A personal comment beforehand

For me, it was somehow a relief to learn in the context of this Topic 3 that collaborative learning brings certain challenges with it. For a long time I thought that I was probably not that social, because I didn’t really enjoy group works and I often had to pull myself together in order not to give my opinion directly to peers who didn’t show up unannounced, didn’t do their tasks or just generally didn’t participate much. This resulted in frustration on my side, as described by Capdeferro & Romero (2012) in Figure 1. During my study, I also had reservations about my ability to work as part of a group because of negative past experiences of working with an unproductive or very difficult peer, as described by Brindley et al. (2009).

With increasing life experience, different group works in different set-ups and now also with the participation in OLN222 I am starting to understand more and more that (I think) I actually engage well in collaborative learning, ant that it is really challenging, what is probably one of the reasons why some people probably struggle to really engage.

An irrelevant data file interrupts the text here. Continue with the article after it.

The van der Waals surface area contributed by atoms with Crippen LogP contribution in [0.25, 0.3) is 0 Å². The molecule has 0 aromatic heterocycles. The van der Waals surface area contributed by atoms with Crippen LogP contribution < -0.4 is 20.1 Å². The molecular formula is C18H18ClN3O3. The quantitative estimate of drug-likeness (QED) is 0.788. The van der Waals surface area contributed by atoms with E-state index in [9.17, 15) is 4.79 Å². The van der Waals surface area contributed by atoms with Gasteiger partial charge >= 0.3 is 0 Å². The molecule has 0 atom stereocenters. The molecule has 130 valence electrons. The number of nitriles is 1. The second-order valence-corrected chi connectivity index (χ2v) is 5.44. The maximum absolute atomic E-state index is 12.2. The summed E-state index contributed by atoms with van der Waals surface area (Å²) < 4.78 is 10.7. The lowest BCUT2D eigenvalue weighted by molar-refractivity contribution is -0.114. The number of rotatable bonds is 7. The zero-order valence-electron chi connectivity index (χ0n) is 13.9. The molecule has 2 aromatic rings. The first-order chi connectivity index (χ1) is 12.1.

My contribution in an occasion when real collaborative learning took place

In 2020, I wrote a book about Lake Greifensee (that’s the lake where I grew up) together with 30 different experts. I was one of the two main authors and responsible for collecting all the content, structuring it, layouting it, giving it for proofreading, collect the feedbacks, discussing the feedback with appropriate sub-groups, not losing track of which stage which book chapter is in, etc. Looking back today, I can say that this was a really challenging collaborative work that succeeded. Even though I have already learned a lot about scientific writing through my education, with this work I was able to acquire even more in-depth knowledge from experts with many years of teaching experience of how to write scientific texts in such a way that they are easily understandable for the general public.